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Peripheral residence of naïve CD4 T cells induces MHC class II-dependent alterations in phenotype and function.

Rane S, Das R, Ranganathan V, Prabhu S, Das A, Mattoo H, Durdik JM, George A, Rath S, Bal V - BMC Biol. (2014)

Bottom Line: It is not clear if these interactions result in alterations in their activation, survival and effector programming.Naïve CD4lo and CD4hi subsets of thymic single-positive CD4 T cells did not show differences whereas peripheral naïve CD4lo and CD4hi subsets of T cell receptor (TCR)-transgenic T cells did.Our findings also suggest the feasibility of potential pharmacological interventions for improved CD4 T cell responses during vaccination of older people via either anti-oxidant or DUSP inhibitor small molecules.

View Article: PubMed Central - PubMed

Affiliation: National Institute of Immunology, New Delhi, 110067, India. sanketrn@nii.ac.in.

ABSTRACT

Background: As individual naïve CD4 T lymphocytes circulate in the body after emerging from the thymus, they are likely to have individually varying microenvironmental interactions even in the absence of stimulation via specific target recognition. It is not clear if these interactions result in alterations in their activation, survival and effector programming. Naïve CD4 T cells show unimodal distribution for many phenotypic properties, suggesting that the variation is caused by intrinsic stochasticity, although underlying variation due to subsets created by different histories of microenvironmental interactions remains possible. To explore this possibility, we began examining the phenotype and functionality of naïve CD4 T cells differing in a basic unimodally distributed property, the CD4 levels, as well as the causal origin of these differences.

Results: We examined separated CD4hi and CD4lo subsets of mouse naïve CD4 cells. CD4lo cells were smaller with higher CD5 levels and lower levels of the dual-specific phosphatase (DUSP)6-suppressing micro-RNA miR181a, and responded poorly with more Th2-skewed outcomes. Human naïve CD4lo and CD4hi cells showed similar differences. Naïve CD4lo and CD4hi subsets of thymic single-positive CD4 T cells did not show differences whereas peripheral naïve CD4lo and CD4hi subsets of T cell receptor (TCR)-transgenic T cells did. Adoptive transfer-mediated parking of naïve CD4 cells in vivo lowered CD4 levels, increased CD5 and reactive oxygen species (ROS) levels and induced hyporesponsiveness in them, dependent, at least in part, on availability of major histocompatibility complex class II (MHCII) molecules. ROS scavenging or DUSP inhibition ameliorated hyporesponsiveness. Naïve CD4 cells from aged mice showed lower CD4 levels and cell sizes, higher CD5 levels, and hyporesponsiveness and Th2-skewing reversed by DUSP inhibition.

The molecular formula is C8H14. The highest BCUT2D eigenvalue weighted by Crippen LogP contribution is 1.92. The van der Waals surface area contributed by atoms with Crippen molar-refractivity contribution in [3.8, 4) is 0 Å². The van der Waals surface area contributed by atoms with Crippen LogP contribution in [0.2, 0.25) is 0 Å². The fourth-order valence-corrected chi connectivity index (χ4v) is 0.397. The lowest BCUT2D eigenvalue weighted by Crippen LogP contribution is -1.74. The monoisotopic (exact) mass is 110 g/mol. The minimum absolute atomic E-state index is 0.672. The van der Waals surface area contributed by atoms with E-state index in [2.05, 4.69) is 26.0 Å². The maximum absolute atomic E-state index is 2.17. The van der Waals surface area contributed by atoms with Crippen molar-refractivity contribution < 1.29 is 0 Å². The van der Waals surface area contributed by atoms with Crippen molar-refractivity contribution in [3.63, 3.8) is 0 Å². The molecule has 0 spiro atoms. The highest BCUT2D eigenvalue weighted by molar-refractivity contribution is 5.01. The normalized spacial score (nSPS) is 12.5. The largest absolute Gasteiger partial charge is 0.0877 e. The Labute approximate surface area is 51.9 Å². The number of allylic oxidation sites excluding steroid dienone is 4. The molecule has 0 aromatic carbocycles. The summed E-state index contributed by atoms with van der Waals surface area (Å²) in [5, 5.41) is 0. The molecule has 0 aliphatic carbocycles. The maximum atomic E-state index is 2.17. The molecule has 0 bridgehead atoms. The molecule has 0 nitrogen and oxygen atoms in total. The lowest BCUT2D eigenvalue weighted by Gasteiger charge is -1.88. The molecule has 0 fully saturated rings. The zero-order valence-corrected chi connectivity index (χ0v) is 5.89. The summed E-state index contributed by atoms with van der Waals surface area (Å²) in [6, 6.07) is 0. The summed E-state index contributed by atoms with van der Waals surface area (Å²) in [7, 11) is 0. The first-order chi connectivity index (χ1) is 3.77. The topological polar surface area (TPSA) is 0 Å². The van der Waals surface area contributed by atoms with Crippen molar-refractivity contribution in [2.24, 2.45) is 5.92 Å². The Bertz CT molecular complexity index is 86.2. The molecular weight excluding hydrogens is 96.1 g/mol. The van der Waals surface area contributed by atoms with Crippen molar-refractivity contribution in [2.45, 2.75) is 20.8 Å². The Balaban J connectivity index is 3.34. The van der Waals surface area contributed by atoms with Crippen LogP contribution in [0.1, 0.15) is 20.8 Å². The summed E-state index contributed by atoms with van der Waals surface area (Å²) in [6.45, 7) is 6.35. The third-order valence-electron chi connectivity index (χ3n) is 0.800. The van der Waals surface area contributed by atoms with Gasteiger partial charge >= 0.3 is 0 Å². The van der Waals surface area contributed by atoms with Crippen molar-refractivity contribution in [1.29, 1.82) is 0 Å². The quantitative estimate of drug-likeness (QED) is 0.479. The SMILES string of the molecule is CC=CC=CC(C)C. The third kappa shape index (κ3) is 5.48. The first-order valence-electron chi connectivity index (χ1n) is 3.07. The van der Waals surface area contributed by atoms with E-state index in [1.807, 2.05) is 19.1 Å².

Conclusions: Our data show that, underlying a unimodally distributed property, the CD4 level, there are subsets of naïve CD4 cells that vary in the time spent in the periphery receiving MHCII-mediated signals and show resultant alteration of phenotype and functionality via ROS and DUSP activity. Our findings also suggest the feasibility of potential pharmacological interventions for improved CD4 T cell responses during vaccination of older people via either anti-oxidant or DUSP inhibitor small molecules.

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Related in: MedlinePlus

NCD4lo cells show higher CD5 levels but no difference in proximal signaling. A. Ex vivo analysis of stained splenic cells to show gated NCD4lo and NCD4hi cells. B. Comparison of CD5 levels as log (left) and linear (right) plots between NCD4hi and NCD4lo cells. C. CD5 MFI values for NCD4hi and NCD4lo cells (Mean ± SE, one of three experiments). D. Comparison of forward scatter between NCD4hi and NCD4lo cells. E. Forward scatter values on NCD4hi and NCD4lo cells (Mean ± SE, one of five experiments). F. Comparison of TCRβ levels as log (left) and linear (right) plots between NCD4hi and NCD4lo cells. G. TCRβ MFI values for NCD4hi and NCD4lo cells (Mean ± SE, one of three experiments). H. Representative profile of Fluo-3/Fura-Red ratio in NCD4hi and NCD4lo cells at rest and post-activation. I. Pooled data from independent mouse spleens showing increase in Fluo-3/Fura-Red ratio with anti-CD3 (10 μg/ml) + anti-CD28 (3 μg/ml) treatment J. Pooled data for fold increase over background in pZap-70 staining MFI in NCD4hi and NCD4lo cells activated with anti-CD3 + anti-CD28, mean ± SE. MFI, mean fluorescence intensity; NCD4, naïve CD4 T cells; SE, standard error; TCR, T cell receptor.